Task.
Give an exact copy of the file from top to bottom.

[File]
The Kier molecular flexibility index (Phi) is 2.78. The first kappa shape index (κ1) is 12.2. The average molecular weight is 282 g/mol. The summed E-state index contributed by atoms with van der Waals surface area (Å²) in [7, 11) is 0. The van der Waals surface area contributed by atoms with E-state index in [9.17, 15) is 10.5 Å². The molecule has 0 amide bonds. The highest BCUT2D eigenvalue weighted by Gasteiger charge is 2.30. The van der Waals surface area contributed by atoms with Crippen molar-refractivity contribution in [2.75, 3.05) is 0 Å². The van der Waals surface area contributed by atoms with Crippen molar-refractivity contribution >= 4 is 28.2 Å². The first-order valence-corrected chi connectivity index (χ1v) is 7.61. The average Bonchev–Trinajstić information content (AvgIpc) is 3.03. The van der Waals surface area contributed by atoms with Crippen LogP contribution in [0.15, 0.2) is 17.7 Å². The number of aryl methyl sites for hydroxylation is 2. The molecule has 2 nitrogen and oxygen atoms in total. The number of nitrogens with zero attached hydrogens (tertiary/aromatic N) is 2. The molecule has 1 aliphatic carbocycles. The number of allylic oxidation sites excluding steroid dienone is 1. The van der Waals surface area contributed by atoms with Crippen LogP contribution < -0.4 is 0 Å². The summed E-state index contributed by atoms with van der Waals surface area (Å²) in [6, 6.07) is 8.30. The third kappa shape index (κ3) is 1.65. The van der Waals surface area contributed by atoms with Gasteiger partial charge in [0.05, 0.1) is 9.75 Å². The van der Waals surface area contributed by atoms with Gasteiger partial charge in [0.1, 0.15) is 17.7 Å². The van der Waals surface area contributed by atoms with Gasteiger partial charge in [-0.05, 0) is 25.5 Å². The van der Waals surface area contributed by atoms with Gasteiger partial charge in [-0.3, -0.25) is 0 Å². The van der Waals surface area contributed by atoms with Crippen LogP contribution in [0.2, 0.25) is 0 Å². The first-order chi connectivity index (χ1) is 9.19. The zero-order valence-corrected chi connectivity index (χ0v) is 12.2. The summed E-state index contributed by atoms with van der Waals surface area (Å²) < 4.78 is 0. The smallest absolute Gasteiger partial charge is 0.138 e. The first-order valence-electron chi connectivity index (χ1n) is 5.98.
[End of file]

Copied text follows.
The Kier molecular flexibility index (Phi) is 2.78. The first kappa shape index (κ1) is 12.2. The average molecular weight is 282 g/mol. The summed E-state index contributed by atoms with van der Waals surface area (Å²) in [7, 11) is 0. The van der Waals surface area contributed by atoms with E-state index in [9.17, 15) is 10.5 Å². The molecule has 0 amide bonds. The highest BCUT2D eigenvalue weighted by Gasteiger charge is 2.30. The van der Waals surface area contributed by atoms with Crippen molar-refractivity contribution in [2.75, 3.05) is 0 Å². The van der Waals surface area contributed by atoms with Crippen molar-refractivity contribution >= 4 is 28.2 Å². The first-order valence-corrected chi connectivity index (χ1v) is 7.61. The average Bonchev–Trinajstić information content (AvgIpc) is 3.03. The van der Waals surface area contributed by atoms with Crippen LogP contribution in [0.15, 0.2) is 17.7 Å². The number of aryl methyl sites for hydroxylation is 2. The molecule has 2 nitrogen and oxygen atoms in total. The number of nitrogens with zero attached hydrogens (tertiary/aromatic N) is 2. The molecule has 1 aliphatic carbocycles. The number of allylic oxidation sites excluding steroid dienone is 1. The van der Waals surface area contributed by atoms with Crippen LogP contribution < -0.4 is 0 Å². The summed E-state index contributed by atoms with van der Waals surface area (Å²) in [6, 6.07) is 8.30. The third kappa shape index (κ3) is 1.65. The van der Waals surface area contributed by atoms with Gasteiger partial charge in [0.05, 0.1) is 9.75 Å². The van der Waals surface area contributed by atoms with Gasteiger partial charge in [0.1, 0.15) is 17.7 Å². The van der Waals surface area contributed by atoms with Gasteiger partial charge in [-0.05, 0) is 25.5 Å². The van der Waals surface area contributed by atoms with Gasteiger partial charge in [-0.3, -0.25) is 0 Å². The van der Waals surface area contributed by atoms with Crippen LogP contribution in [0.2, 0.25) is 0 Å². The first-order chi connectivity index (χ1) is 9.19. The zero-order valence-corrected chi connectivity index (χ0v) is 12.2. The summed E-state index contributed by atoms with van der Waals surface area (Å²) < 4.78 is 0. The smallest absolute Gasteiger partial charge is 0.138 e. The first-order valence-electron chi connectivity index (χ1n) is 5.98.